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The Technical Traders

Metals are following downside sell off prediction before the next rally

Courtesy of Technical Traders

It is absolutely amazing how the precious metals markets have followed our October 2018 predictions almost like clockwork.  Our call for an April 21~24 momentum base below $1300 followed by an extensive rally to levels above $1550 has been playing out almost like we scripted these future price moves.

Now that the $1550 level has been reached, we are expecting a rotation to levels that may reach just below the $1490~1500 level before attempting to set up another momentum base/bottom formation.  And just like clockwork, Gold has followed our predictions and price is falling as we expected. Just look at our October 2018 chart where we forecasted the price of gold...



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Chart School

Crude Oil Cycle Bottom aligns with Saudi Oil Attack

Courtesy of Read the Ticker

Do the cycles know? Funny how cycle lows attract the need for higher prices, no matter what the news is!

These are the questions before markets on on Monday 16th Aug 2019:

1) A much higher oil price in quick time can not be tolerated by the consumer, as it gives birth to much higher inflation and a tax on the average Joe disposable income. This is recessionary pressure.

2) With (1) above the real issue will be the higher interest rate and US dollar effect on the SP500 near all time highs.

3) A moderately higher oil price is likely to be absorbed and be bullish as it creates income for struggling energy companies and the inflation shock may be muted. 

We shall see. 

...

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Kimble Charting Solutions

Bond Yields Due For Rally After Declining More Than 1987 Stock Crash

Courtesy of Chris Kimble

U.S. Treasury Bond Yields – 2, 5, 10, 30 Year Durations

The past year has seen treasury bond yields decline sharply, yet in an orderly fashion.

This has spurred recession concerns for much of 2019. Needless to say, it’s a confusing time for investors.

In today’s chart of the day, we look at a longer-term view of the 2, 5, 10, and 30-year treasury bond yields.

Short to long term bond yields are all testing 7 to 10-year support levels as momentum is at the lowest levels in a decade.

A yield rally is likely due across the board after a recent decline that was bigger than the stock crash in 1987!

If yields fail to ral...



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Digital Currencies

China Crypto Miners Wiped Out By Flood; Bitcoin Hash Rate Hits ATHs

Courtesy of ZeroHedge View original post here.

Last week, a devastating rainstorm in China's Sichuan province triggered mudslides, forcing local hydropower plants and cryptocurrency miners to halt operations, reported CoinDesk.

Torrential rains flooded some parts of Sichuan's mountainous Aba prefecture last Monday, with mudslides seen across 17 counties in the area, according to local government posts on Weibo. 

One of the worst-hit areas was Wenchuan county, ...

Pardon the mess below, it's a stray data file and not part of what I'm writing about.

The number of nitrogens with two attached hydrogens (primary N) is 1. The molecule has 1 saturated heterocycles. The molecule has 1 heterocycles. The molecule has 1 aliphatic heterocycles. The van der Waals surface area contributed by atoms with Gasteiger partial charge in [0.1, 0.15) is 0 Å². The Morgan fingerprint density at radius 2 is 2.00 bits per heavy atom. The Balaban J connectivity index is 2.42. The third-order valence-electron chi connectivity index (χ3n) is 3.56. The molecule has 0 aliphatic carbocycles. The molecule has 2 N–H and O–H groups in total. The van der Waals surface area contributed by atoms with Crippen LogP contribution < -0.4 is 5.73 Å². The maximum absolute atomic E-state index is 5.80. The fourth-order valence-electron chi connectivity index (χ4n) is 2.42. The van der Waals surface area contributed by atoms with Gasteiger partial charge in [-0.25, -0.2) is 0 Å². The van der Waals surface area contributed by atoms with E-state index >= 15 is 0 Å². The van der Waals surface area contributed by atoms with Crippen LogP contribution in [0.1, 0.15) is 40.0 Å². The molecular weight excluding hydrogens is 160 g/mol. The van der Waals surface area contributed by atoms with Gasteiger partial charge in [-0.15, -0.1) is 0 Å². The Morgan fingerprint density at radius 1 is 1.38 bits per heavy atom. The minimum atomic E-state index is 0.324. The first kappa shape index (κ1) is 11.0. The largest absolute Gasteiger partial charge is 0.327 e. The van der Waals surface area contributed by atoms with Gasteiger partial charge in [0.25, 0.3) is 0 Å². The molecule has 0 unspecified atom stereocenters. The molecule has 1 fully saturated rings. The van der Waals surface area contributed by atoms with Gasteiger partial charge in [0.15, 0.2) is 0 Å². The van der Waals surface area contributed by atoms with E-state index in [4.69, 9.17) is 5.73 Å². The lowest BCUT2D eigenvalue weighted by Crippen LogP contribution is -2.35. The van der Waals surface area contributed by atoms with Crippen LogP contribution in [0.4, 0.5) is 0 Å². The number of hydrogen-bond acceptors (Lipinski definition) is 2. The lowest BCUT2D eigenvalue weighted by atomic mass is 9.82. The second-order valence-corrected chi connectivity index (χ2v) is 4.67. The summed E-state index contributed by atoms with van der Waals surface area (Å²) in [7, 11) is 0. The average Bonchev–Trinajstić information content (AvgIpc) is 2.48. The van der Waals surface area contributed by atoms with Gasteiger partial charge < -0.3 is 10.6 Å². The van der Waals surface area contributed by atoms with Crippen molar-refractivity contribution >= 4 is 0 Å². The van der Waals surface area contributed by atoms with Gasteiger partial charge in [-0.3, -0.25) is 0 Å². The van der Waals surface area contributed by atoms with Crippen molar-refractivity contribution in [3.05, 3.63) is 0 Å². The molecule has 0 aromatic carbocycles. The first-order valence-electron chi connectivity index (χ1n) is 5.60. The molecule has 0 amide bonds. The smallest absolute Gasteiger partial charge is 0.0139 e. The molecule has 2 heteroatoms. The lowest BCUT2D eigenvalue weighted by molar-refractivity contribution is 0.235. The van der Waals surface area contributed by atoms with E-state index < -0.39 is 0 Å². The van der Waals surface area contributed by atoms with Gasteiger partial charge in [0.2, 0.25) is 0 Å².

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Biotech

The Big Pharma Takeover of Medical Cannabis

Reminder: We are available to chat with Members, comments are found below each post.

 

The Big Pharma Takeover of Medical Cannabis

Courtesy of  , Visual Capitalist

The Big Pharma Takeover of Medical Cannabis

As evidence of cannabis’ many benefits mounts, so does the interest from the global pharmaceutical industry, known as Big Pharma. The entrance of such behemoths will radically transform the cannabis industry—once heavily stigmatized, it is now a potentially game-changing source of growth for countless co...



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Mapping The Market

How IPOs Are Priced

Via Jean Luc 

Funny but probably true:

...

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Members' Corner

Despacito - How to Make Money the Old-Fashioned Way - SLOWLY!

Are you ready to retire?  

For most people, the purpose of investing is to build up enough wealth to allow you to retire.  In general, that's usually enough money to reliably generate a year's worth of your average income, each year into your retirement so that that, plus you Social Security, should be enough to pay your bills without having to draw down on your principle.

Unfortunately, as the last decade has shown us, we can't count on bonds to pay us more than 3% and the average return from the stock market over the past 20 years has been erratic - to say the least - with 4 negative years (2000, 2001, 2002 and 2008) and 14 positives, though mostly in the 10% range on the positives.  A string of losses like we had from 2000-02 could easily wipe out a decades worth of gains.

Still, the stock market has been better over the last 10 (7%) an...



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Promotions

Free eBook - "My Top Strategies for 2017"

 

 

Here's a free ebook for you to check out! 

Phil has a chapter in a newly-released eBook that we think you’ll enjoy.

In My Top Strategies for 2017, Phil's chapter is Secret Santa’s Inflation Hedges for 2017.

This chapter isn’t about risk or leverage. Phil present a few smart, practical ideas you can use as a hedge against inflation as well as hedging strategies designed to assist you in staying ahead of the markets.

Some other great content in this free eBook includes:

 

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About Phil:

Philip R. Davis is a founder Phil's Stock World, a stock and options trading site that teaches the art of options trading to newcomers and devises advanced strategies for expert traders...

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Ilene is editor and affiliate program coordinator for PSW. She manages the site market shadows, archives, more. Contact Ilene to learn about our affiliate and content sharing programs.